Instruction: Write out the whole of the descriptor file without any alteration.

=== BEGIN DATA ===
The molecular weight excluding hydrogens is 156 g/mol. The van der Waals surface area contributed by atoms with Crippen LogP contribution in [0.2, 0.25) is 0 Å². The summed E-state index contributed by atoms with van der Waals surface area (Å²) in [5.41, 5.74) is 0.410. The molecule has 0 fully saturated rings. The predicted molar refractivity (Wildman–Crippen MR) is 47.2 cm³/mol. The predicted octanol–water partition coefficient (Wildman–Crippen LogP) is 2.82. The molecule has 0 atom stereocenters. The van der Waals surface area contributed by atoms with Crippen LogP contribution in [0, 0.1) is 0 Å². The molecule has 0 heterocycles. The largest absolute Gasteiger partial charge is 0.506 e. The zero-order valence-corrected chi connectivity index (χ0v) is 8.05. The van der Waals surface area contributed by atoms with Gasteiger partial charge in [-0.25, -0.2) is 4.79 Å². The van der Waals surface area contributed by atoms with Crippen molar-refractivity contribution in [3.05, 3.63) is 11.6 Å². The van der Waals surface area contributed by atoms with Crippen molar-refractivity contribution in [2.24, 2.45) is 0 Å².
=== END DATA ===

The molecular weight excluding hydrogens is 156 g/mol. The van der Waals surface area contributed by atoms with Crippen LogP contribution in [0.2, 0.25) is 0 Å². The summed E-state index contributed by atoms with van der Waals surface area (Å²) in [5.41, 5.74) is 0.410. The molecule has 0 fully saturated rings. The predicted molar refractivity (Wildman–Crippen MR) is 47.2 cm³/mol. The predicted octanol–water partition coefficient (Wildman–Crippen LogP) is 2.82. The molecule has 0 atom stereocenters. The van der Waals surface area contributed by atoms with Crippen LogP contribution in [0, 0.1) is 0 Å². The molecule has 0 heterocycles. The largest absolute Gasteiger partial charge is 0.506 e. The zero-order valence-corrected chi connectivity index (χ0v) is 8.05. The van der Waals surface area contributed by atoms with Gasteiger partial charge in [-0.25, -0.2) is 4.79 Å². The van der Waals surface area contributed by atoms with Crippen molar-refractivity contribution in [3.05, 3.63) is 11.6 Å². The van der Waals surface area contributed by atoms with Crippen molar-refractivity contribution in [2.24, 2.45) is 0 Å².